The herbicide linuron, commonly used with other herbicides, insecticides and fungicides to control the growth of grass and weeds, may be an important environmental risk factor in the development of neurological diseases that include multiple sclerosis, researchers suggest.
Used in the U.S. and other countries — but recently banned in Europe due to its potential health risks — this compound can promote pro-inflammatory signals in the central nervous system (brain and spinal cord) of mice with an MS-like disease, their study shows.
The study, “Environmental Control of Astrocyte Pathogenic Activities in CNS Inflammation,” was published in the journal Cell.
Genetics is widely recognized to influence the development of neurodegenerative disorders, contributing to about 64 percent of all MS cases. But evidence also suggests that the environment — both as a geographic place, and as what a person creates or does within the body through diet and other lifestyle choices — can significantly contribute to disease progression.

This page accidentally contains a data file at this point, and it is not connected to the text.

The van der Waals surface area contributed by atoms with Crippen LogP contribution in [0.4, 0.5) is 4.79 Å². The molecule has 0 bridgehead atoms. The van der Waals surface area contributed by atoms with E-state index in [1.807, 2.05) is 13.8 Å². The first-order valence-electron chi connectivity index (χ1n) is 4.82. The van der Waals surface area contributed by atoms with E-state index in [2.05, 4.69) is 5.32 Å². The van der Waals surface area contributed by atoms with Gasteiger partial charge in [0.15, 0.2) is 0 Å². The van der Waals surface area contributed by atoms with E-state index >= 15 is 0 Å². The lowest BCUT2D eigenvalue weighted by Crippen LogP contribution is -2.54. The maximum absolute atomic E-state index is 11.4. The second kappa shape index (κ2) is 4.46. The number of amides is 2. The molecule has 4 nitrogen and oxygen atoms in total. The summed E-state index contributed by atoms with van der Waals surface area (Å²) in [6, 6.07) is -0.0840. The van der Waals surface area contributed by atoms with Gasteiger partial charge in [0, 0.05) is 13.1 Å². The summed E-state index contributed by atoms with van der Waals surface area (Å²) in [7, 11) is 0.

Inflammation is known to be the central biological mechanism involved in MS progression. But exactly how environmental factors may contribute is not clear.
A team led by researchers at Brigham and Women’s Hospital, affiliated with Harvard Medical School, developed a new way of identifying environmental factors that can boost immune-driven inflammation in the brain, as well as of defining signaling pathways involved in the regulation of immune-mediated pro-inflammatory activities.
“When we study inflammation and neurodegeneration, we learn that the environment may play just as important of a role as genetics,” Francisco Quintana, principal investigator in the Ann Romney Center for Neurologic Diseases at Brigham and senior study author, said in a press release.
The team used zebrafish embryos that were manipulated to have low levels of myelin protecting their nerve cells — similar to what happens in MS and other neurodegenerative diseases. The embryos were also genetically altered to produce a green fluorescent protein when potentially damaging signals were activated.
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